Spaceflight Now STS-102

Mir veterans recall space station's glory, lament lab's passing

Posted: March 17, 2001
Updated: 08:40a.m. EST (adding quotes from Russian news conference)

Astronauts Jim Kelly, Andy Thomas and Paul Richards speak from the Destiny module on Saturday. Photo: Spaceflight Now/NASA TV
It's too soon to say how history will remember the doomed Mir space station. But astronauts and cosmonauts aboard the international space station said today the sprawling new complex would have been impossible to build and operate without Mir's trailblazing 15 years in space.

"We developed invaluable techniques on Mir, we gained experience, we gained, for example, experience in docking to the station, orbiter dockings, both (mission control centers) in Moscow and in Houston learned to work together," said Sergei Krikalev, wrapping up a 141-day stay in space.

"All this joint experience now finds its use in the ISS, including the experience that we gained working on Mir. Even when we unpack here on the station and unstow a lot of cargo, we use the techniques we developed on Mir."

Mir currently is expected to end its illustrious career with a flaming plunge back to Earth on March 22. Five of the 10 astronauts and cosmonauts currently aboard the international space station visited Mir during earlier missions and they unanimously lament its passing.

"I feel that I left a part of myself on the station," said Yury Usachev, commander of the new station's second crew. "But we have moved on and we're working with a new station now.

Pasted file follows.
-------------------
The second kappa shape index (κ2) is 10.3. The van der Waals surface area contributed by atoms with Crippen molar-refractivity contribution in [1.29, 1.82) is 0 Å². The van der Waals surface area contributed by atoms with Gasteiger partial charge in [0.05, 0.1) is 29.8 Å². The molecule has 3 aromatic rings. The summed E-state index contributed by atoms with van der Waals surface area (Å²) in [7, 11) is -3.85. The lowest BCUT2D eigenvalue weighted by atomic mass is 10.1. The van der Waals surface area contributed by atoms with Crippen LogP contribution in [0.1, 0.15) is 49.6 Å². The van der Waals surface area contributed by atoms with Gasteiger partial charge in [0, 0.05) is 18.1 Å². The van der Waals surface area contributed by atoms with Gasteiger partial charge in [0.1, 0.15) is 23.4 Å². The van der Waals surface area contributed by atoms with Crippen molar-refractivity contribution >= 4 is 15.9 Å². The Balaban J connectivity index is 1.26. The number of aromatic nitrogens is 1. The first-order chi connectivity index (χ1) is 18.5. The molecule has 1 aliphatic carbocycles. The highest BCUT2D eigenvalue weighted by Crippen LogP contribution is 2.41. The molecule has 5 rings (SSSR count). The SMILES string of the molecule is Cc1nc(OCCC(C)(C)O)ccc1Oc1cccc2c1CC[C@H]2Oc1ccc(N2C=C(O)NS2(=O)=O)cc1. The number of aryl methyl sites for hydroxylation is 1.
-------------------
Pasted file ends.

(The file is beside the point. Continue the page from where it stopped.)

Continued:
"I think some time needs to pass to be able to give a good estimate of the results of the work of Mir and our work on the station. After some time, we'll be able to fully appreciate Mir. I think it deserves appreciation."

The combined shuttle-station crews worked overnight Friday and today to complete stowing about a ton of discarded equipment and trash in an Italian-built cargo module for return to Earth.

If all goes well, astronaut Andrew Thomas, operating Discovery's 50-foot-long robot arm, will detach the Leonardo cargo module from the station at 12:52 a.m. Sunday and remount it in the orbiter's cargo bay about an hour later to complete the final major objective of the 103rd shuttle mission.

Discovery is scheduled to undock from the station at 11:32 p.m. Sunday and land back at the Kennedy Space Center around 12:55 a.m. Wednesday.

On board will be the space station's first full-time crew: Commander William Shepherd, Sergei Krikalev and Yuri Gidzenko.